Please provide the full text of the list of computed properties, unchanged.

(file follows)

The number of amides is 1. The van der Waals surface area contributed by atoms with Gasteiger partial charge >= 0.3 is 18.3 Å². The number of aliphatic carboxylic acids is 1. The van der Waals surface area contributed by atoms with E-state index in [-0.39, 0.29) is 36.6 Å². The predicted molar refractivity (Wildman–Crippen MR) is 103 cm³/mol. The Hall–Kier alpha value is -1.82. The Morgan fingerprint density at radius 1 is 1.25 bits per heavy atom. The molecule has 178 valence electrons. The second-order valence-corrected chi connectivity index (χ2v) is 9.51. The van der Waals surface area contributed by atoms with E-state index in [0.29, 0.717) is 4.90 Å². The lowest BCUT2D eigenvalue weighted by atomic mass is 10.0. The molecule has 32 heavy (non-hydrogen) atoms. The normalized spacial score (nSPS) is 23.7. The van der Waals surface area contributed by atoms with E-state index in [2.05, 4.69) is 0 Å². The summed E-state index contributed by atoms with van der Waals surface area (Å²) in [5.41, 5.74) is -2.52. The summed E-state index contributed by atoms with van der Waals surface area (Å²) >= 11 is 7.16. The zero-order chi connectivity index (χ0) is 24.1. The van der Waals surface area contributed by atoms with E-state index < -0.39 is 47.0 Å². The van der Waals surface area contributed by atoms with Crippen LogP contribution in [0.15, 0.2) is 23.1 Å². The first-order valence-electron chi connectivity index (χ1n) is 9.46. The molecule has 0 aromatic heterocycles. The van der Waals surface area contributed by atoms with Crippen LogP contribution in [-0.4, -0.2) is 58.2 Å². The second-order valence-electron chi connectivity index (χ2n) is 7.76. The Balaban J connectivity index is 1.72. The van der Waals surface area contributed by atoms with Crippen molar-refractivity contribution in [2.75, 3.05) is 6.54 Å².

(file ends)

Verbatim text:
The number of amides is 1. The van der Waals surface area contributed by atoms with Gasteiger partial charge >= 0.3 is 18.3 Å². The number of aliphatic carboxylic acids is 1. The van der Waals surface area contributed by atoms with E-state index in [-0.39, 0.29) is 36.6 Å². The predicted molar refractivity (Wildman–Crippen MR) is 103 cm³/mol. The Hall–Kier alpha value is -1.82. The Morgan fingerprint density at radius 1 is 1.25 bits per heavy atom. The molecule has 178 valence electrons. The second-order valence-corrected chi connectivity index (χ2v) is 9.51. The van der Waals surface area contributed by atoms with E-state index in [0.29, 0.717) is 4.90 Å². The lowest BCUT2D eigenvalue weighted by atomic mass is 10.0. The molecule has 32 heavy (non-hydrogen) atoms. The normalized spacial score (nSPS) is 23.7. The van der Waals surface area contributed by atoms with E-state index in [2.05, 4.69) is 0 Å². The summed E-state index contributed by atoms with van der Waals surface area (Å²) in [5.41, 5.74) is -2.52. The summed E-state index contributed by atoms with van der Waals surface area (Å²) >= 11 is 7.16. The zero-order chi connectivity index (χ0) is 24.1. The van der Waals surface area contributed by atoms with E-state index < -0.39 is 47.0 Å². The van der Waals surface area contributed by atoms with Crippen LogP contribution in [0.15, 0.2) is 23.1 Å². The first-order valence-electron chi connectivity index (χ1n) is 9.46. The molecule has 0 aromatic heterocycles. The van der Waals surface area contributed by atoms with Crippen LogP contribution in [-0.4, -0.2) is 58.2 Å². The second-order valence-electron chi connectivity index (χ2n) is 7.76. The Balaban J connectivity index is 1.72. The van der Waals surface area contributed by atoms with Crippen molar-refractivity contribution in [2.75, 3.05) is 6.54 Å².